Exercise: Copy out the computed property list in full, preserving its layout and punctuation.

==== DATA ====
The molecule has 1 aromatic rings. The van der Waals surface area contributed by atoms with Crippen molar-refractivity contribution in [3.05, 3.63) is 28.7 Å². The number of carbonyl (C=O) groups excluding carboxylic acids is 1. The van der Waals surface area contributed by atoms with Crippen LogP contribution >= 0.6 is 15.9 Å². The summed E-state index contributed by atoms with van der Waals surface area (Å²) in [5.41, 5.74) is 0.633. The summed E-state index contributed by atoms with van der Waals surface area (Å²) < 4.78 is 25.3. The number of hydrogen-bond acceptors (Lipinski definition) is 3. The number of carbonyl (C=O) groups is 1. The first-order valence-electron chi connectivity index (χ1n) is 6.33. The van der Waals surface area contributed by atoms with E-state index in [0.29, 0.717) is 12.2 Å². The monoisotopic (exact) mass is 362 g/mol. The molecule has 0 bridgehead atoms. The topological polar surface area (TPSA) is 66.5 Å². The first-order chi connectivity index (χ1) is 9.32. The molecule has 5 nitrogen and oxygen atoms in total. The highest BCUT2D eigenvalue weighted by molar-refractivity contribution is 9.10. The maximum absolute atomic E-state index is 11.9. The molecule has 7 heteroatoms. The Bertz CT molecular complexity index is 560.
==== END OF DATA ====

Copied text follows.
The molecule has 1 aromatic rings. The van der Waals surface area contributed by atoms with Crippen molar-refractivity contribution in [3.05, 3.63) is 28.7 Å². The number of carbonyl (C=O) groups excluding carboxylic acids is 1. The van der Waals surface area contributed by atoms with Crippen LogP contribution >= 0.6 is 15.9 Å². The summed E-state index contributed by atoms with van der Waals surface area (Å²) in [5.41, 5.74) is 0.633. The summed E-state index contributed by atoms with van der Waals surface area (Å²) < 4.78 is 25.3. The number of hydrogen-bond acceptors (Lipinski definition) is 3. The number of carbonyl (C=O) groups is 1. The first-order valence-electron chi connectivity index (χ1n) is 6.33. The van der Waals surface area contributed by atoms with E-state index in [0.29, 0.717) is 12.2 Å². The monoisotopic (exact) mass is 362 g/mol. The molecule has 0 bridgehead atoms. The topological polar surface area (TPSA) is 66.5 Å². The first-order chi connectivity index (χ1) is 9.32. The molecule has 5 nitrogen and oxygen atoms in total. The highest BCUT2D eigenvalue weighted by molar-refractivity contribution is 9.10. The maximum absolute atomic E-state index is 11.9. The molecule has 7 heteroatoms. The Bertz CT molecular complexity index is 560.